Creating Technology for Social Change

How to Grocery Shop in Shanghai

Another update from China. Thanks to the Great Firewall, I’m stuck in a Web 1.0 world of email and blogging.

Our group spent the day conducting ethnographic interviews of food sellers and consumers in a wide variety of contexts. We met with restaurant managers, supermarket shoppers, rice shop owners, and sidewalk crab hawkers. We interviewed people from several age brackets, to learn about the unique but also shared habits and concerns regarding food in China.

It’s hard to understate the level of concern around food safety. The elderly we spoke to actively avoid eating outside of the house, at any time, because of safety concerns. People who raise their own chickens and eggs take comfort in knowing that the food is not only fresh, but also safe.

Supermarkets offer a wide range of processed carbohydrates in shiny packaging while promotional specials blare out of speakers. Major brands offer a trusted name to wary consumers. They also offer a range of imported fruits from all over the world: apples from Washington state, bananas from Chile. The supermarkets do not even bother trying to compete with local produce markets, an interesting behavior I’ve also seen in Liberia, where Lebanese-owned supermarkets complement fresh produce at traditional market stalls. Traditional and local crops are fresher and cheaper at traditional markets, and consumers shop at both types of market for to combine their needs. A weekly trip to the supermarket provides a bounty of shelf-stable goods and supplies, while the more perishable items can be found at small vendors closer to home. Given this split in offerings, there might be potential to get some of the local market supply chain into the larger supermarkets, the way Target has introduced fresh groceries, and Walmart and Whole Foods have incorporated local offerings into their national supply chains.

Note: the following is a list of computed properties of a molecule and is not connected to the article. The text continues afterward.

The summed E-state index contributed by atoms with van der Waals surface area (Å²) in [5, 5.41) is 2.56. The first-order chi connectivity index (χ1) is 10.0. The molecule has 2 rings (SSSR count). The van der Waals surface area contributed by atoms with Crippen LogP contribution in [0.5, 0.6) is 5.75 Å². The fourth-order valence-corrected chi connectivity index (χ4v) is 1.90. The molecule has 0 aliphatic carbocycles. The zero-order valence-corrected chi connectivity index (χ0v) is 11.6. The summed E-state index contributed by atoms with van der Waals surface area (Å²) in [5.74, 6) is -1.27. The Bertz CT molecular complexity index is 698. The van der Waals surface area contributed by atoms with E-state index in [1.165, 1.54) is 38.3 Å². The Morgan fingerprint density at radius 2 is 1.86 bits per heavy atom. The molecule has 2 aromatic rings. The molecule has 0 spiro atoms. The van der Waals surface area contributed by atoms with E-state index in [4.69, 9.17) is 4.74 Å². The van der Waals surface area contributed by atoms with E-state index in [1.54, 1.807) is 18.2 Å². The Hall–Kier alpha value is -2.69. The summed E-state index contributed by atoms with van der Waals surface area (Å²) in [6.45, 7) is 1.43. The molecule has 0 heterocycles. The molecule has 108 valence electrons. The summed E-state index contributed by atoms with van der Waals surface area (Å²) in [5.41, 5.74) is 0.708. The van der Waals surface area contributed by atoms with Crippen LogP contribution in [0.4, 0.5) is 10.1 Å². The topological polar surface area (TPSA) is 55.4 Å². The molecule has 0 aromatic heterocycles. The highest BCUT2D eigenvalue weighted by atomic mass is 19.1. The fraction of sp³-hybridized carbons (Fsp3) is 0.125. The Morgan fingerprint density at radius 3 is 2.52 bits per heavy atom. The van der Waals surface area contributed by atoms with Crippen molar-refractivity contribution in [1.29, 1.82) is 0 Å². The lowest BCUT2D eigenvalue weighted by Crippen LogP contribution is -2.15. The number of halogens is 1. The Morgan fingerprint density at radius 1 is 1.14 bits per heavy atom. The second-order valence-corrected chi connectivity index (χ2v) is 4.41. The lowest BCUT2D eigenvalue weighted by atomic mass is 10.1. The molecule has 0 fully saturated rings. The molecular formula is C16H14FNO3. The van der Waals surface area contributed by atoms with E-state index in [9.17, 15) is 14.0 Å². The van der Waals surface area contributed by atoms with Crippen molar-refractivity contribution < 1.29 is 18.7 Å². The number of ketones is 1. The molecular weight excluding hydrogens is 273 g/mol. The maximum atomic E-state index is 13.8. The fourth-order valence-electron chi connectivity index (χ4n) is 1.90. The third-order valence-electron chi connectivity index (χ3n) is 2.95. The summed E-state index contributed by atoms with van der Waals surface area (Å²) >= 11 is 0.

Restaurants signal their quality by posting licenses and certifications at the entrance. Meat and seafood are considered fresh if it’s still alive in a cage or tank at the market. One of our group members said she never sees people buy fish at one market, because it’s already dead, and therefore not as fresh as it could be.

Local vendors are creative in augmenting their offerings. A woman selling live crabs also offers bath towels (which we purchased, to augment our hostel’s offerings). A vegetable seller gets higher profit margins on the fried turnip cakes she cooks while watching over the produce.

We’ve generated a wide spectrum of ideas, and begun to qualify them on axes of potential scale and the amount of time required to implement. We then bucketed them into a handful of themes, which emerged rather organically across our many post-it notes:

  • Markets (the physical place – e.g. a seed market)
  • Distribution of food, to improve the supply chain from producer to consumer
  • Building integration (e.g. vertical farming)
  • Sharing and coops offer communal opportunities
  • Our island’s surrounding waterways, polluted as they are, offer unique food distribution opportunities.
  • The branding of the island and its products in the mind of Shanghainese

Tomorrow we jump into full ideation and selection mode, and begin to tear into a specific proposal.